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Committee appointed to help study King’s Beach water quality

LYNN — A six-person committee will dive into the water quality issues and high bacteria levels at King’s Beach.

The committee was announced by Lynn City Council President Darren Cyr Tuesday night at the second neighborhood meeting regarding the beach. The appointed members are State Rep. Lori Ehrlich, Dulce Gonzalez from State Senator Brendan Crighton’s office, Lynn Water Sewer Commission’s (LWSC) Deputy Director Bob Fennell, Lynn Director of Public Health Michele Desmarais, Swampscott Town Administrator Sean Fitzgerald and Michael Celona of Friends of Lynn & Nahant Beach. 

The members will meet monthly at the LWSC headquarters on Parkland Avenue. Cyr said there is available cash to fund the committee and Lynn is working with the Department of Conservation and Recreation to secure it.

“Everybody realizes there’s a problem here that we need to fix, which is why we have appointed this committee,” said Cyr. “We are a lot further today than we were two weeks ago at our first meeting … This isn’t going to be fixed overnight, it’s been an ongoing problem for years and we’re going to do everything we can to try and ratify it.”

When the committee was initially announced at the beginning of the meeting, there were only five members. Ehrlich stood up halfway through and volunteered herself to be appointed. Before going back to her seat, she thanked Cyr for bringing such an important issue to a wider audience.

At the first meeting on July 30, Cyr explained, per information given to by the LWSC, that the water quality issues revolved around the combined drainage from Swampscott and Lynn, confined in an old, decrepit pipe, that makes its way into Stacey Brook and oozes onto the beach. The higher levels of bacteria tend to happen after large amounts of rainfall occur in a short period of time, he said.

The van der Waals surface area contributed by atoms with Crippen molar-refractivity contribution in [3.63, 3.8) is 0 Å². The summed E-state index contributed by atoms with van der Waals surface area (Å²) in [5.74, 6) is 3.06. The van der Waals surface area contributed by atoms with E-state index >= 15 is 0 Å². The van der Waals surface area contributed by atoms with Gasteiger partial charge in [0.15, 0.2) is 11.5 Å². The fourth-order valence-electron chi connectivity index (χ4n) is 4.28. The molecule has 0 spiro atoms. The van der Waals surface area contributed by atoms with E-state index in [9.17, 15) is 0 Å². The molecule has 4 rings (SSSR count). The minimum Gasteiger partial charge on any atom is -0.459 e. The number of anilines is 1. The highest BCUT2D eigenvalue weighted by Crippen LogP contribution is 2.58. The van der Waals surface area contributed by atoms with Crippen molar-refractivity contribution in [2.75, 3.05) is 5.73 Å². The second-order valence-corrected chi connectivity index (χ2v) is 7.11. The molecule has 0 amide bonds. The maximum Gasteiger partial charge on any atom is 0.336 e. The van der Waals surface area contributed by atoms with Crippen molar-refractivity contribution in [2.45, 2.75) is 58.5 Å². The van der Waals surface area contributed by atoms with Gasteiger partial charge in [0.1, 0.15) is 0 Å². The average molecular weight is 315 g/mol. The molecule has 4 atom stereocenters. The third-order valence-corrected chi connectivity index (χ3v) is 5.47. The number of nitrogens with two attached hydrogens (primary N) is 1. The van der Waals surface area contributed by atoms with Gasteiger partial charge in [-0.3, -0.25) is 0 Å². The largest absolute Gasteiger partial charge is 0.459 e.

Douglas Maitland, a longtime Lynn Shore Drive resident, got up to the podium Tuesday night and reminded Cyr of the two rainstorms that have occurred since the first meeting, which led to more sewage overflows into King’s Beach.

“After that last meeting on a Tuesday, there was a storm the following day on Wednesday,” said Maitland. “There weren’t signs at the beach identifying the sewage overflow or advising residents not to swim until three days later on Saturday. The following week, it was the same situation, heavy rain on a Tuesday but no signs at the beach until the following Saturday. That is not enough notice to the public.”

Cyr said the LWSC has a 48 to 72 hour incubation period before they can re-test the water’s bacteria levels. It’s a process, he added.

“Let’s say yesterday’s bacteria counts were high but the next day they appear OK,” said Cyr. “We aren’t going to officially know or be able to inform the public until at least a day later … “If it were me and it rained heavily, I personally would wait 72 hours before going into the water.”

Residents at the first meeting stated there wasn’t enough signage advising people not to swim during high level bacteria counts. Since then, a digital board has been placed at King’s Beach to inform residents and visitors of any or all water quality issues, said Cyr.

“We know there is an issue with how the public is being informed during these situations and we continue to work with DCR on it,” said Cyr.

Attendees of the first meeting also said they wanted to hear from Swampscott, and those in the chambers on Tuesday were pleased to see Fitzgerald in attendance. One Lynn resident asked the Swampscott town administrator to speak on the town’s behalf and address how they are handling their side of the issue.

“King’s Beach needs to go back to what it was generations ago, when families could enjoy it safely,” Fitzgerald said. “Swampscott has invested millions and will continue to invest millions to fix this. (The town has) currently underway a $2 million state mandated project to help resolve this. We need to work together, we are fatally intertwined in terms of the potential to solve some of these problems.”

There will be a meeting with the newly appointed committee sometime in the next two weeks, said Cyr.

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